Figure. FGFR3 in achondroplasia

In summary, in achondroplasia there is a chemical mistake in the structure of the FGFR3 gene (in the DNA), which causes the production of a FGFR3 protein bearing a change in its conformation, which in turn makes it excessively active. As FGFR3 is a negative controller of bone growth, its super activity causes bone growth arrest. You can learn more about the genetics of achondroplasia reading this article by Dr William Wilcox group (Foldynova-Trantirkova S et al. 2012)

How do the currently disclosed potential new therapies work?

Although it is already possible to replace or knockdown a defective gene in the lab, to my knowledge, there is no published work to date trying to figure out if this strategy would work in a living animal model of achondroplasia. All the current known therapies under several stages of pre-clinical and clinical development are directed to the protein FGFR3 activity or to counteract its effects by activating other positive bone growth controllers.They are not designed to change the genetic code. This includes all those strategies we have been discussing in this blog, such as CNP, parathyroid hormone, peptides, aptamers and antibodies. Others, such as MK-4 and siRNAs (small interfering RNAs) and again the aptamers would be directed to interfere in the expression of the gene FGFR3, not to change the genetic code itself. In other words, these later strategies would work in the transcription and / or in the translation of the FGFR3 gene. The links above will take you to previous articles of this blog, where you can find more information about these strategies. You could also take a look in the blog’s Reference page, where you can find free access scientific studies about these approaches.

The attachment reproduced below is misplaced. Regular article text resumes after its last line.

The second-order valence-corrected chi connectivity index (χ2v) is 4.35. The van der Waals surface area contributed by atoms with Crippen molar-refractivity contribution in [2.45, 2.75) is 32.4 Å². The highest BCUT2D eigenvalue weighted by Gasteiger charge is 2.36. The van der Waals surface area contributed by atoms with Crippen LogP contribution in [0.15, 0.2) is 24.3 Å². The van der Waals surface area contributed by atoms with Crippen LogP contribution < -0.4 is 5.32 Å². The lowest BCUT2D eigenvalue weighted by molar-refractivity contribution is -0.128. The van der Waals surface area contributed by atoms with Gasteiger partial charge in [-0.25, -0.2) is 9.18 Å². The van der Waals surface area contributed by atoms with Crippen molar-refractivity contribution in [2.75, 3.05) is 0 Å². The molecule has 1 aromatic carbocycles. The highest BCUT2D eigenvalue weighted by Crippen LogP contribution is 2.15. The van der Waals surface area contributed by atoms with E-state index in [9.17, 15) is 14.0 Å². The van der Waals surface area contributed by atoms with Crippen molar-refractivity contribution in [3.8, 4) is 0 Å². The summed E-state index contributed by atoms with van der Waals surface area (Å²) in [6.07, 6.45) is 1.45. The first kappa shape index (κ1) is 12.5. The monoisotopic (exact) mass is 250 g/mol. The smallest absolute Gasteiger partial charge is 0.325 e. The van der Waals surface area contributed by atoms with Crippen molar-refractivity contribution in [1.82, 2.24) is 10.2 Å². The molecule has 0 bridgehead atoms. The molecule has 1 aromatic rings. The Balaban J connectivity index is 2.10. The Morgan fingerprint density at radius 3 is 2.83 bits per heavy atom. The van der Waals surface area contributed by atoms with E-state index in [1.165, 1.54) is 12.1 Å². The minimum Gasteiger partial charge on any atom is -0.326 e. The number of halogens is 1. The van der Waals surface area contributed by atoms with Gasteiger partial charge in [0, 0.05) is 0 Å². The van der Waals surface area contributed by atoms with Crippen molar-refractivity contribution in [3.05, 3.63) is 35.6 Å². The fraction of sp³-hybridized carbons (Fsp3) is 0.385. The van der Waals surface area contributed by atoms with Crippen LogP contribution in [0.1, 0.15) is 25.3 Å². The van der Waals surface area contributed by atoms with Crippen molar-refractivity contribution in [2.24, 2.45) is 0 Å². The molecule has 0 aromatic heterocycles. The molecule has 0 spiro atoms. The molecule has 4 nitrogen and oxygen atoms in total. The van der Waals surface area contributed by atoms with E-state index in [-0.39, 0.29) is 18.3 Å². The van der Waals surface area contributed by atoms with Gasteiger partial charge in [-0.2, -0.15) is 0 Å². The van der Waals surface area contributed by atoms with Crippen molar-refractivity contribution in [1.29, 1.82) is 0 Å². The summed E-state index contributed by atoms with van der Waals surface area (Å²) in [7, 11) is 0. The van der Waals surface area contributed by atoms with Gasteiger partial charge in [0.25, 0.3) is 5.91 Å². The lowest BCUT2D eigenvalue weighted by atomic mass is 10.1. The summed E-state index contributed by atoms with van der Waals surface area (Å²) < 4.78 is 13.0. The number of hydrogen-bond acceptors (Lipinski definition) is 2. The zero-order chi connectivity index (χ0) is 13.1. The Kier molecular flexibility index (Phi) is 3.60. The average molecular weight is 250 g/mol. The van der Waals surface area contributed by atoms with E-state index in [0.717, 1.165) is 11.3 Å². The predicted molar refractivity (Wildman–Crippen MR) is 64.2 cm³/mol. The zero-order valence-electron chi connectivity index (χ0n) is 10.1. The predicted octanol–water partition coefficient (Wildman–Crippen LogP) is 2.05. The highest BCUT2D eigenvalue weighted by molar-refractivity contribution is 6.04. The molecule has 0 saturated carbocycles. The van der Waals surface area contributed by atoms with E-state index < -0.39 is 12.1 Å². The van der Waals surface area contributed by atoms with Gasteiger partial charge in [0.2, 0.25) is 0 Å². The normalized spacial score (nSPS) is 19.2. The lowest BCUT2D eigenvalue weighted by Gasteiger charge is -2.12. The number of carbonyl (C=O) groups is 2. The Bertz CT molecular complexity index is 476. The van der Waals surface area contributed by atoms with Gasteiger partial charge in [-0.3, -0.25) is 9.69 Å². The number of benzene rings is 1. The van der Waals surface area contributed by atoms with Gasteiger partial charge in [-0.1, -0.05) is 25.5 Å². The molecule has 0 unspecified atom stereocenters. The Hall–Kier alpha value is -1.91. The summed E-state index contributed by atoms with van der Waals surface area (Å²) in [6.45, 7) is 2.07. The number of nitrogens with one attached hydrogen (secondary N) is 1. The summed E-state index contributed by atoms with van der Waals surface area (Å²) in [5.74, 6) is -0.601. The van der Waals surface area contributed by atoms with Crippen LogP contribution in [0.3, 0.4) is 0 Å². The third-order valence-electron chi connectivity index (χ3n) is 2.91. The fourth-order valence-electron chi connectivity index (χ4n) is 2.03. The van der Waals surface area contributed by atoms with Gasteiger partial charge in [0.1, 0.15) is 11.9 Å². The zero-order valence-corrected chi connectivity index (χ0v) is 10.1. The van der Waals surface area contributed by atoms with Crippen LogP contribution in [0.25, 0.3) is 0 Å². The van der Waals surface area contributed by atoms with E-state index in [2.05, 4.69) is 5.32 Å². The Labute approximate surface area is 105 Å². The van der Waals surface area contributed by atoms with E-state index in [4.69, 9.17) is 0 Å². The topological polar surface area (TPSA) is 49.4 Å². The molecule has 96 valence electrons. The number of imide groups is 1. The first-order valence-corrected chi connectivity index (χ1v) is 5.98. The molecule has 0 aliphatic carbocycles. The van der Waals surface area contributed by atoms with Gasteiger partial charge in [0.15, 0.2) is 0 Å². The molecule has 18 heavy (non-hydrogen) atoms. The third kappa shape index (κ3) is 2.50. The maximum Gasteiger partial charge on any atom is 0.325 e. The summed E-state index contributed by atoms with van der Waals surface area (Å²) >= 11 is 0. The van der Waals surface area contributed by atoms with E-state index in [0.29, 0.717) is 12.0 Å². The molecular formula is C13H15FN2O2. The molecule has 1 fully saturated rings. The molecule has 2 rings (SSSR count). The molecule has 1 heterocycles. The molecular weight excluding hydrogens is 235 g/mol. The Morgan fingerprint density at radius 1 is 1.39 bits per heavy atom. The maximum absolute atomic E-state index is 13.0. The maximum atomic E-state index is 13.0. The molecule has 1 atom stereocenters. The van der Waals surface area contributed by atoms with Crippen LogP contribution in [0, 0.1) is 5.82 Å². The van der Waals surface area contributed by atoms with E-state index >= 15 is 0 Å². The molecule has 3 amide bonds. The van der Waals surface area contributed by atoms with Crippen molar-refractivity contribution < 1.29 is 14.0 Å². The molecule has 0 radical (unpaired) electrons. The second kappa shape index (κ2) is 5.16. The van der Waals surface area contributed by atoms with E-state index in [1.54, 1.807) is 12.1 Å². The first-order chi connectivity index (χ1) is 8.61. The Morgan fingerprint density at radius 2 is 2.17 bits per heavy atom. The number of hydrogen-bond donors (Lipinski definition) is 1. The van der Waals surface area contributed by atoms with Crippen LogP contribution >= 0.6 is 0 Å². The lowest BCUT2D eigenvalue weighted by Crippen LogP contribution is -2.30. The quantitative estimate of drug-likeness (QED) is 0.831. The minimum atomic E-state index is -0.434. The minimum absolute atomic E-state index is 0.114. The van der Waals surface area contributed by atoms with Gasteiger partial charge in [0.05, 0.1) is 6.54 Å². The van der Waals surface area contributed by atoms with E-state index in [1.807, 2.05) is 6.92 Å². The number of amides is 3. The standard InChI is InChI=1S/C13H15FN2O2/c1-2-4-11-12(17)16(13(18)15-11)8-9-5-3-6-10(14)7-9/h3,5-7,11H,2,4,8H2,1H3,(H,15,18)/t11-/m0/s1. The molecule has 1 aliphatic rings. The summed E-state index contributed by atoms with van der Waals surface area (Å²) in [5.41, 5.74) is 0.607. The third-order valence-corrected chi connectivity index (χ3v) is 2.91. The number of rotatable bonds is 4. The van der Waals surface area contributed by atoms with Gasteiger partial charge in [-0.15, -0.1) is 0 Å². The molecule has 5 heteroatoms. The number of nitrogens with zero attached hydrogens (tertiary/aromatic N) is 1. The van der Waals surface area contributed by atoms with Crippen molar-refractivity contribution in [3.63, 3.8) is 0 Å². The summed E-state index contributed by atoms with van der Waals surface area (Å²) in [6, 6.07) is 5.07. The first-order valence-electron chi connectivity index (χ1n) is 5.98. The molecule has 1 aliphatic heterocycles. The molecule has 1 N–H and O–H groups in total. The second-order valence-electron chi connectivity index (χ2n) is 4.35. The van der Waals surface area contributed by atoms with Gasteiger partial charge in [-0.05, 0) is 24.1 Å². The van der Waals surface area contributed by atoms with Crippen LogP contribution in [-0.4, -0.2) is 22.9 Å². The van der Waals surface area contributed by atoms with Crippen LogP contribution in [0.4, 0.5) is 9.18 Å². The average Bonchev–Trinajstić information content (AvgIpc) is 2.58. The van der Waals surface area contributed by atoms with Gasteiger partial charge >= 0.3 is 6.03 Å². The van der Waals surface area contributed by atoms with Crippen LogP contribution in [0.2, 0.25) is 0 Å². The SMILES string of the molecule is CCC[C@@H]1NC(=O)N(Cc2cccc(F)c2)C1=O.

In short, no currently available potential therapy for achondroplasia would change the  DNA of an affected individual. Someone with achondroplasia will remain with achondroplasia, so these treatments will not cure the condition, only will tackle its main consequences. 

Current potential therapies like BMN-111 will not cure achondroplasia. However, they may help improve the many clinical consequences usually seen in affected individuals and, possibly, will result in better bone growth and consequently in a final higher adult height, which is good too.

Finally, as these new potential therapies are not directed to change the genetic code of anyone there should be no concern about them being part of a strategy to eliminate the human genetic diversity, which is a common thought expressed among people who are concerned about them. These potential new treatments should be understood as are any other available therapies for chronic conditions that also affect growth. One excellent example is genetic hypopituitarism (also caused by single switch mutations in one or more genes), which may cause growth hormone deficiency (GH). There is already a therapy for GH deficiency and no one in the world would say that a child bearing this condition should not be due treated because of the genetic diversity.

The real main challenge to come

It seems that therapies for achondroplasia could become broadly available in the near future (3-5 to 10 years, thinking in all currently under research). Now is the perfect time not to discuss about if affected children should be treated or not. Due to the relatively low prevalence of achondroplasia and hypocondroplasia, one can estimate that any therapy for these conditions will be expensive: just take a look at other genetic or rare conditions with similar prevalence. Therefore, in the next years the main challenge facing parents and advocacy groups will be how to grant access to these treatments to all children that could benefit from using them. We should be already preparing for the battle.